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Air Evac EMS, Inc. v. Usable Mutual Insurance Co.

Supreme Court of Arkansas

December 14, 2017



          Steel, Wright, Gray & Hutchinson, PLLC, by: Nate Steel, Scott Poynter (of counsel), Jeremy Hutchinson, and Alex T. Gray; and Whatley Kallas, LLP, by: Henry C. Quillen, pro hac vice, for appellant.

          Wright, Lindsey & Jennings LLP, by: Gordon S. Rather, Jr.; Chet Roberts, Arkansas Blue Cross Blue Shield; and Miller & Chevalier Chartered, by: Anthony F. Shelley, pro hac vice, for appellee.

          Leslie Rutledge, Att'y Gen., by: Shawn J. Johnson, Sr. Ass't Att'y Gen., for appellee, amicus curiae brief in support of appellant.

          ROBIN F. WYNNE, Associate Justice

         Pursuant to Arkansas Supreme Court Rule 6-8, we accepted two certified questions of law from the United States District Court for the Eastern District of Arkansas, Western Division. Petitioner Air Evac EMS, Inc. (Air Evac), has filed suit against respondent USAble Mutual Insurance Company d/b/a Arkansas Blue Cross Blue Shield (Blue Cross) alleging, among other things, violations of the Arkansas Deceptive Trade Practices Act (ADTPA). Blue Cross has filed a motion to dismiss, alleging that it should receive the benefit of the so-called safe-harbor provision of the ADTPA. Because this court has never expressly interpreted the safe-harbor provision of the ADTPA, we are now presented with the following questions of law:

1. Are the rulings in DePriest v. AstraZeneca Pharmaceuticals, L.P., 2009 Ark. 547, 351 S.W.3d 168, and Arloe Designs, LLC v. Arkansas Capital Corp., 2014 Ark. 21, 431 S.W.3d 277, in conflict with one another, and if so, how should that conflict be resolved?
2. Does the safe harbor provision of the Arkansas Deceptive Trade Practices Act, which exempts "[a]ctions or transactions permitted under laws administered by" state and federal regulators, Ark. Code Ann. § 4-88-101(3), apply to actions or transactions prohibited under laws administered by state and federal regulators?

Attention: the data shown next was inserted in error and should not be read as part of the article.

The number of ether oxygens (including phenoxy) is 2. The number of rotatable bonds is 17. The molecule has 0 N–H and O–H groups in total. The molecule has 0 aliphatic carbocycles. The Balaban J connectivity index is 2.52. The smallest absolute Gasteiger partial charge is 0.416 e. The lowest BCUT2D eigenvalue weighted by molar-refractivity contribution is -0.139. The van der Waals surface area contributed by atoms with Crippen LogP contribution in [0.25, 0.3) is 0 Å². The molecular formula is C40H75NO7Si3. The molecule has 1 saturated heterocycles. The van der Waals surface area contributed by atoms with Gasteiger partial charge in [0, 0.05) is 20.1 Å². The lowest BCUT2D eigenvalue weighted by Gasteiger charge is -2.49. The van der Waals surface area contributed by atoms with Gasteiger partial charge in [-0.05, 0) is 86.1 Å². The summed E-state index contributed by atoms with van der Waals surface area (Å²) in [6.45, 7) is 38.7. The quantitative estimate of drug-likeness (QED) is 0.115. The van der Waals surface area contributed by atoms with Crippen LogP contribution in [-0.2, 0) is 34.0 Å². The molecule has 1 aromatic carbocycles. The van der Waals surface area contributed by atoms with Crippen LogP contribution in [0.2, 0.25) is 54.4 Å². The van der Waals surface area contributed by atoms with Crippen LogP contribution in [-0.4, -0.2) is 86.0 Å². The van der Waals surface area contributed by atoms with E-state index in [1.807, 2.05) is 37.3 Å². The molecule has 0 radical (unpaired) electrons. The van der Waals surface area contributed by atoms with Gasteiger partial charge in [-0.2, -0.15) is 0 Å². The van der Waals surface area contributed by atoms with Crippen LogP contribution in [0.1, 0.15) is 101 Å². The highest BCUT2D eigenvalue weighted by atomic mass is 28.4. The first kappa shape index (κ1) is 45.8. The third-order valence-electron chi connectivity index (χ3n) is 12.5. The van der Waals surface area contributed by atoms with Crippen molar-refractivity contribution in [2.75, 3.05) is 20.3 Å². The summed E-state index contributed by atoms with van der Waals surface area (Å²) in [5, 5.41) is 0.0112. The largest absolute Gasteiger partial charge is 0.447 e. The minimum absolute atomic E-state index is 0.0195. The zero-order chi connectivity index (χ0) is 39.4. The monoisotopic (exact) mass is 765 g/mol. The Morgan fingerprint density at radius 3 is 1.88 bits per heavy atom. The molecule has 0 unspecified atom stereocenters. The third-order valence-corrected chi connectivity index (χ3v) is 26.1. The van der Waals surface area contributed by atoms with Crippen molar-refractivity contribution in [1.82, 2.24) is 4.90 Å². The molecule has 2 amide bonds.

At issue in both certified questions is the proper interpretation of the safe-harbor provision of the ADTPA, and we exercise our discretion to reformulate the questions and answer the following: Should the ADTPA's safe-harbor provision, Ark. Code Ann. § 4-88-101(3), be applied according to the specific-conduct rule or the general-activity rule? As explained in this opinion, we hold that Arkansas follows the specific-conduct rule.[1]

         The ADTPA prohibits a variety of listed practices, including "[k]nowingly making a false representation as to the characteristics . . . [or] benefits . . . of goods or services, " "[k]nowingly taking advantage of a consumer who is reasonably unable to protect his or her interest because of . . . [i]nability to understand the language of the agreement, " and a catchall provision prohibiting "any other unconscionable, false, or deceptive act or practice in business, commerce, or trade." Ark. Code Ann. § 4-88-107(a)(1), (a)(8), (a)(10) (Repl. 2011). Here, the federal district court's order outlines Air Evac's ADTPA claims as follows:

Air Evac alleges Blue Cross has unlawful business practices in violation of the ADTPA in two ways. First, Blue Cross's refusal to contract with ambulance providers violates Arkansas insurance regulations requiring out-of-network costs to have no greater cost than in-network costs when in-network provider list is inadequate. Second, Blue Cross is misleading its customers by informing them they could incur substantial out-of-pocket expenses by using out-of-network providers, except in circumstances involving "Emergency or Imperative Services" provided by out-of-network providers, which in those cases, the out-of-network services would be subject to in-network benefits. Air Evac alleges this creates the false impression that plan members would not suffer the significant expenses associated with out-of-network care in emergency situations because Blue Cross does not disclose that there is no in-network benefit for emergency ambulance service, and the extent of its advertised benefit for that service is subject to a potentially illegally low cap. Consequently, insureds never realize the benefit of the emergency exception and when they receive a bill for the out-of-network air transport service that potentially saved their life, Blue Cross's only contribution is an unlawfully capped reimbursement.

         The parties agree that, at the relevant time, the safe-harbor provision provided that the ADTPA does not apply to

[a]ctions or transactions permitted under laws administered by the Insurance Commissioner, the Securities Commissioner, the State Highway Commission, the Bank Commissioner, or other regulatory body or officer acting under statutory authority of this state or the United States, unless a director of these divisions ...

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